Contributed by Jade Harcourt-Harrison (2nd place, U14 Amnesty International Journalism Competition, Thailand)
In Syria it is not difficult to find victims of felonious detention and torture. The conflict between the rebels and the Assad regime has had a massive impact on the country’s citizens. Thousands upon thousands of victimised people go missing in Syria: activists, opposition fighters, journalists, civilians and humanitarian workers. The government’s security police are persistently submitting innocent, harmless people to egregious detentions. These people are not political terrorists; they are not actively rebelling against the regime; they are simply helping people in this war torn environment. However, because of these selfless acts their lives are destroyed. They all endure inhumane, unacceptable, violations of their human rights. The list of atrocities is shocking.
These victims are…
Snatched from society
Dragged into the depths of prisons
Thrown into rotting cells, darkness swallowing them, concealing them
Shackled to the floor, like animals
Tortured, tortured and tortured
Beaten, whipped, sexually harassed
Pushed into water, no air, burning in their chests
Hung from the ceiling by their hands and legs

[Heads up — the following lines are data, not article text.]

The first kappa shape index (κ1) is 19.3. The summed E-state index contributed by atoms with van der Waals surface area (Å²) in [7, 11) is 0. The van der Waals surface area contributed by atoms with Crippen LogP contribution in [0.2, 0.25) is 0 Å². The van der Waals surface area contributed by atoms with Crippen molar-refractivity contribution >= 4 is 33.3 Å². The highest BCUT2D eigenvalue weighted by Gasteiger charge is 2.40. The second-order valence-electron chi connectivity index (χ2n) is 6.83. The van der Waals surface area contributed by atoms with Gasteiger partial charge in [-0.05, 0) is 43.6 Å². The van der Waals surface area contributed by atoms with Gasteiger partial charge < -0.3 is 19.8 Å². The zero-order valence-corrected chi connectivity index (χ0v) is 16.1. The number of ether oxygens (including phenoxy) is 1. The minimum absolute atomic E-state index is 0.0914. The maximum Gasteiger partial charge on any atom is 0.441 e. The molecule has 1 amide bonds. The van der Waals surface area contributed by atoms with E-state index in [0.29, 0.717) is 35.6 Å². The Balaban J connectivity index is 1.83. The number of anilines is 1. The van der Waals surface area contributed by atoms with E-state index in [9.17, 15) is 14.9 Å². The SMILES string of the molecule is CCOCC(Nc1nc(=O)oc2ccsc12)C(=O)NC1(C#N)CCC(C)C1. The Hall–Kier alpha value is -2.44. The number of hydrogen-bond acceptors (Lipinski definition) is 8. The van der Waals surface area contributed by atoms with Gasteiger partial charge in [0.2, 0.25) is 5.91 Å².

Finally, they speak … lies… but answers. They will say anything, to stop the unbearable pain.
An example of these horrific crimes against humanity is an anonymous victim who reported to the BBC about her terrible experience in Syria. She was at a peaceful protest when the army started to open fire; which led to a bloody massacre. She bravely stayed to treat the injured protestors and later fled the city. During her escape the regime’s security police captured her.
“I was subjected to torture, atrocities, insults… They were focusing on the psychological element – insults, humiliation – as a punishment because of what I had done.”
Her ordeal was far from over…
“I was subjected to beatings, whippings, electric shocks. I was detained in a single cell, it was a horrible place under the ground. There were three floors – and I was kept there for one and a half months.”
After these horrendous actions had taken place, she was confirmed innocent in a trial in the country’s terrorism court. She then managed to escape to Lebanon to a refugee camp, continuing to endure hardship and suffering. She applied for a resettlement in England and luckily, this was granted.
However, masses of Syrians are not as fortunate, despite the continued efforts to resolve the conflict and eradicate these crimes against humanity.
We must continue to support humanitarian organizations that are working tirelessly to help these victims of torture. We must not let these abhorrent regimes camouflage their guilt in deceptions and denials. We must ensure that the plight of these people doesn’t leave the media spotlight. As the old Chinese proverb states: “it is better to light a candle than curse the darkness.”
St. Andrews International School – Green Valley, Thailand